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Financing of the EU economy - Is the CMU on the right track?

Savers need to become investors in order for CMU to succeed

By Jochumsen Hans-Ole - President, Nasdaq


Nasdaq fully supports the EU’s vision for a capital markets union with the aim of releasing investments and creating an internal capital market. However, in order to achieve the set goals, a number of shortcomings in the proposed CMU Action Plan must be addressed.

The action plan focuses more on improvements for major institutions than on the capital markets function in itself. This is unfortunate. Financial stability and sustainable growth in Europe are a top priority.

The focus in the action plan should be on increased openness, so that the capital markets become more accessible to smaller companies, on stimulating long-term private investments in listed shares and the promotion of new technology. Such measures create growth and jobs.

Simply put; We must turn savers into investors!

Nasdaq recently published a whitepaper on the CMU. As a key player in the European and global financial markets, Nasdaq welcomes the opportunity to contribute its expertise and experience.

We are seeing a wave of innovative companies being driven by the opportunities afforded by new technology. Despite this, Europe’s companies, including small and medium-sized growth companies, are having difficulty taking advantage of these new opportunities as they are overly dependent on bank financing and lack sufficient access to venture capital.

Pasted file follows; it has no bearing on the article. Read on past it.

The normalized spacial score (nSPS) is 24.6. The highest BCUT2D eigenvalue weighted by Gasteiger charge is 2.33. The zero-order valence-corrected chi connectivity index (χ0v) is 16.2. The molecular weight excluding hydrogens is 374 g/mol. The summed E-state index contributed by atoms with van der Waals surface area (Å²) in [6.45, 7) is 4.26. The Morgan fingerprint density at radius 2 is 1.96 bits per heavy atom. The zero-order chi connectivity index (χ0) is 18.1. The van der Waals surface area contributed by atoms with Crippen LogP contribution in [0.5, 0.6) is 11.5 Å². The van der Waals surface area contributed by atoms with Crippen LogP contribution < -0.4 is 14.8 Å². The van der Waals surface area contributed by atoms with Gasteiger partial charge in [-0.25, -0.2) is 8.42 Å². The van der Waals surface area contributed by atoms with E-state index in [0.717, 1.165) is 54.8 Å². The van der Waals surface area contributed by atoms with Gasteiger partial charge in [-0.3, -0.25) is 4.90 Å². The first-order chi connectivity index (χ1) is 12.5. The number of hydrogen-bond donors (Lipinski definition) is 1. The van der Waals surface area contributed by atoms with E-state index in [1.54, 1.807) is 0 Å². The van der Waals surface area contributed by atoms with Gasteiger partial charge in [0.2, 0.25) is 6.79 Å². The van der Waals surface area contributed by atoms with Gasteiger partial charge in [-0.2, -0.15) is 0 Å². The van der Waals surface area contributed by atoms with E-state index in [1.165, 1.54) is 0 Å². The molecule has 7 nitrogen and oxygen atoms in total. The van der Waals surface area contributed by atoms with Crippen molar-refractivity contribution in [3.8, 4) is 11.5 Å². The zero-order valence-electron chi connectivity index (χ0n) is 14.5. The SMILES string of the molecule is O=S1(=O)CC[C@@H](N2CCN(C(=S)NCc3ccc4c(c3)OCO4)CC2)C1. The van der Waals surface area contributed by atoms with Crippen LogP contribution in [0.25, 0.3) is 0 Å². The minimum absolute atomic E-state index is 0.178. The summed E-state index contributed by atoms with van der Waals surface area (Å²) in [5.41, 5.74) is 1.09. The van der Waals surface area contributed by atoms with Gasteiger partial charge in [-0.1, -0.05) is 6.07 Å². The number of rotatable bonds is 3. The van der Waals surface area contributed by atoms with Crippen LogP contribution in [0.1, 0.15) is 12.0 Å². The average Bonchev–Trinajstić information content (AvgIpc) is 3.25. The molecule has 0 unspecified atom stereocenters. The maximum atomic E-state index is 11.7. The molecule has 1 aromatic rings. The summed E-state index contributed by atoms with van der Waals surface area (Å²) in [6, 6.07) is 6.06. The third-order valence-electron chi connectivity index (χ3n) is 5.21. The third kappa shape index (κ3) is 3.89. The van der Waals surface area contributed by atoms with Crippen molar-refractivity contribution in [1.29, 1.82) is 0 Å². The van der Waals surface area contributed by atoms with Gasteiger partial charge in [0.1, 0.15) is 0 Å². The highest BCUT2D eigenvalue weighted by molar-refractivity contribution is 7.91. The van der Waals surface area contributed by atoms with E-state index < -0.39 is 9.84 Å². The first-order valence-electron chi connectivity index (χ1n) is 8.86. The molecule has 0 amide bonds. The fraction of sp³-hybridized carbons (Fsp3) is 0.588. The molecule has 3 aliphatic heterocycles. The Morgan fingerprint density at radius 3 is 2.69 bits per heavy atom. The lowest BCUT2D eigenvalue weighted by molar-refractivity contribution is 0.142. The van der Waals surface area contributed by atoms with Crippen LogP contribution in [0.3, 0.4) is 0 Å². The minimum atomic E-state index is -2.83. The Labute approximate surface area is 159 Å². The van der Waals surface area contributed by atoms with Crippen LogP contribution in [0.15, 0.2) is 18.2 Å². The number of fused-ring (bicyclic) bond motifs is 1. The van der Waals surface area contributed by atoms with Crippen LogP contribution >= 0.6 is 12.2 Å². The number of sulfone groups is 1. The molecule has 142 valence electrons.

Through Nasdaq and other exchanges, savers are given the opportunity to channel funds into innovation and job creation. IPOs make it possible for companies to shift from private to public financing and allow venture capital to reuse funds to finance new companies. As well as access to financing, the visibility of the company is increased, which makes recruitment easier and, in the end, improves profit.

A lack of harmonization of regulations within the EU and with other countries, along with unintended consequences of regulations, are problematic. Some rules have indeed been designed with the aim of improving the capital market. Yet others prevent or discourage institutional investors investing in shares, which chokes growth companies’ access to financing.

Nasdaq therefore proposes a number of measures: amending the Solvency II directive, removing investment obstacles for insurance companies and pension funds, levelling the tax regimes for equity and debt financing, removing obstacles for cross-border investments both within and outside the EU, increasing the flexibility of local markets and eliminating the financial transaction tax.

We must turn savers into investors!

Another measure proposed in the whitepaper is the introduction of a new ”Long-term Ownership” asset class. As an investment strategy, it would allow and incentivize institutions as well as individuals to reserve part of their capital to make long-term investments in smaller emerging and established companies. Today, institutions are restricted, for example, in purchasing shares in companies on the Nasdaq First North, which is contradictory to the CMU goals. With this proposal Nasdaq wishes to put the focus on allowing small and mid-size companies to grow, supported by long-term investments. The reasoning behind this is simple. Approximately 80 percent of the new jobs in the past ten-year period derive from SMEs.

The way forward, in our view, is for the CMU Action Plan to encourage and incentivise the use of the disruptive technology, for instance blockchain, which helps removing informational and operational barriers to investing in Europe’s capital markets. Let me quote our own whitepaper: “From crowdfunding to smarter smartphones and the blockchain, changes are afoot that hold the potential to revolutionise the way we think about and interact with the world of finance as businesses, investors and consumers.”

The European Union must promote an investment culture, so that individuals can make full use of the stock market. Nasdaq’s whitepaper on the Capital Markets Union provides our view on how such goals could be achieved, in order to get Europe back to sustainable growth.